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I Can Breathe
Author: BobR    Date: 2021-04-21 12:00:00

It's been a long time coming. After countless cases resulting in "not guilty", more cases that never resulted in criminal charges, and even more incidents that were never investigated or reviewed, one of the most egregious cases of murder-by-cop has resulted in a guilty conviction.

Guilty, guilty, guilty - all three counts.

The trial was a textbook example of how to build a strong case, as well as how those defending murderous cops will smear the victim any way they can in an effort to make the jury see them as deserving of their fate. The entire country held it's breath as the verdicts came back after only 10 hours of deliberation.

Guilty, guilty, guilty - all three counts.

Along with the relief and happiness at the result, one has to temper that with the question: Is this what it takes to get a conviction? There have been countless videos showing police doing all kinds of heinous and unprovoked behavior, with nary a trial, much less a conviction. Is it really going to take a 9 minute video of an unarmed man being tortured to death to get justice in this country? Is this the new bar? One hopes that this is the proverbial crack in the dam which leads to a torrent of further convictions, so much so that police will change their behavior, lest they end up with the surprise/shocked/concerned face Chauvin had as he heard those three little words:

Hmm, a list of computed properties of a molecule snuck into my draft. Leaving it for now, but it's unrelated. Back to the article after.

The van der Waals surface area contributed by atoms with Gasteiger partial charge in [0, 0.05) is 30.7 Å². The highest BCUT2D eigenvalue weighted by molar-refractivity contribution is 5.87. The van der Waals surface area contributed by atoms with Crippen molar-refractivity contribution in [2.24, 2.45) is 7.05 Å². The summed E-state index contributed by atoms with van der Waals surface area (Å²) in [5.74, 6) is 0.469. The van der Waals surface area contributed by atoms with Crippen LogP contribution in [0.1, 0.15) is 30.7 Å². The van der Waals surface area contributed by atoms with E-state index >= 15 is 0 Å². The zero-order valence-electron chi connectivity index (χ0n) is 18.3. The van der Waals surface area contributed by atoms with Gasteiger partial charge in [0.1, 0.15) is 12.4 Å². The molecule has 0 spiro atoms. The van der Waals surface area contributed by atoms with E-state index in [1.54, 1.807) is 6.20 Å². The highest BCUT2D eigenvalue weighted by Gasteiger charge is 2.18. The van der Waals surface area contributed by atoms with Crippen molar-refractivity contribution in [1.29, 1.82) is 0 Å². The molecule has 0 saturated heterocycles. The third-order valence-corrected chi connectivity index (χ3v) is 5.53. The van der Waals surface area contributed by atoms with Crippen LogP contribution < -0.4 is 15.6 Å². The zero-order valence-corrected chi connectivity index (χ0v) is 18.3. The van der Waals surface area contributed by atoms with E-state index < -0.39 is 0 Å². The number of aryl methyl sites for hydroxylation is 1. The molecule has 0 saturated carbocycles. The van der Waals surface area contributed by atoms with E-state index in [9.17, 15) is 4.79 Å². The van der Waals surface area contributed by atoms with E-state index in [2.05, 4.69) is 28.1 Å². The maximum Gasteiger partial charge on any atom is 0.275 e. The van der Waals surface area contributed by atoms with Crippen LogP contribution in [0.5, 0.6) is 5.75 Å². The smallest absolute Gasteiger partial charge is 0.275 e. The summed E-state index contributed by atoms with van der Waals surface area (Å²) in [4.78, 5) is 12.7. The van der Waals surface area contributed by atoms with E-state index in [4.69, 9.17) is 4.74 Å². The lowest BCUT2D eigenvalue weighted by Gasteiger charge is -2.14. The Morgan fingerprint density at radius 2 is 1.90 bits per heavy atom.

Guilty, guilty, guilty - all three counts.

Of course - there will always be those "thin blue line" types who will always side with the cops - regardless of the evidence. They'll claim that police kill more white people, disregarding the relative population percentages of white and black Americans. They'll ask "what about Chicago?" as if people killing each other is in any way relevant to white people in a long-standing position of power killing black people in a long-standing position of powerlessness. Sure - convict people who kill each other - those convictions aren't exactly rare. But convicting white cops for killing innocent black civilians? How often does THAT happen?

You know the answer - almost never. This case was seen as the police going a step too far, which is sad commentary on where the boundary line is. George Floyd gasped "I can't breathe" as he was suffocated for 9 very long minutes. The State of Minnesota and City of Minneapolis spoke on his behalf because he is no longer with us to speak for himself, to demand justice for the grotesque vicious crime perpetuated upon him. The state spoke; the jury spoke...

Guilty, guilty, guilty - all three counts.

We can all breathe a little easier now. I certainly hope George Floyd's family can.

12 comments (Latest Comment: 04/21/2021 15:49:15 by Raine)
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